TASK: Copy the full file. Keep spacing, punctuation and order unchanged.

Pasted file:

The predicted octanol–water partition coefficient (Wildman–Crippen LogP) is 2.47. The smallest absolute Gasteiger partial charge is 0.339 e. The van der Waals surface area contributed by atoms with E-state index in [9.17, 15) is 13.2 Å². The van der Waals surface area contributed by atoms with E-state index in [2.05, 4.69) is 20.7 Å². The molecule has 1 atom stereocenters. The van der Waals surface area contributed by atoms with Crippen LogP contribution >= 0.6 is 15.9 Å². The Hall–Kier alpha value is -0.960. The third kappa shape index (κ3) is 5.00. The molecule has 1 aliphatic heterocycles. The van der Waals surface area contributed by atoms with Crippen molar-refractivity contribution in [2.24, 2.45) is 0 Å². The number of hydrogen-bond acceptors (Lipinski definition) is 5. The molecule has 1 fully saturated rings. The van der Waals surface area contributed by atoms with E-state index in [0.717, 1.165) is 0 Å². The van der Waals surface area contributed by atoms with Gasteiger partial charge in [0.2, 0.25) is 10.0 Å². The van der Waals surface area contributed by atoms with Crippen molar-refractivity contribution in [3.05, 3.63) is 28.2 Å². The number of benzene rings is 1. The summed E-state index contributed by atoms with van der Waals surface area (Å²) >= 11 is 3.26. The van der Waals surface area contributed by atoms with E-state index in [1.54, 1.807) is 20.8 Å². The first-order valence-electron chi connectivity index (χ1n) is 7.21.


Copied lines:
The predicted octanol–water partition coefficient (Wildman–Crippen LogP) is 2.47. The smallest absolute Gasteiger partial charge is 0.339 e. The van der Waals surface area contributed by atoms with E-state index in [9.17, 15) is 13.2 Å². The van der Waals surface area contributed by atoms with E-state index in [2.05, 4.69) is 20.7 Å². The molecule has 1 atom stereocenters. The van der Waals surface area contributed by atoms with Crippen LogP contribution >= 0.6 is 15.9 Å². The Hall–Kier alpha value is -0.960. The third kappa shape index (κ3) is 5.00. The molecule has 1 aliphatic heterocycles. The van der Waals surface area contributed by atoms with Crippen molar-refractivity contribution in [2.24, 2.45) is 0 Å². The number of hydrogen-bond acceptors (Lipinski definition) is 5. The molecule has 1 fully saturated rings. The van der Waals surface area contributed by atoms with E-state index in [0.717, 1.165) is 0 Å². The van der Waals surface area contributed by atoms with Gasteiger partial charge in [0.2, 0.25) is 10.0 Å². The van der Waals surface area contributed by atoms with Crippen molar-refractivity contribution in [3.05, 3.63) is 28.2 Å². The number of benzene rings is 1. The summed E-state index contributed by atoms with van der Waals surface area (Å²) >= 11 is 3.26. The van der Waals surface area contributed by atoms with E-state index in [1.54, 1.807) is 20.8 Å². The first-order valence-electron chi connectivity index (χ1n) is 7.21.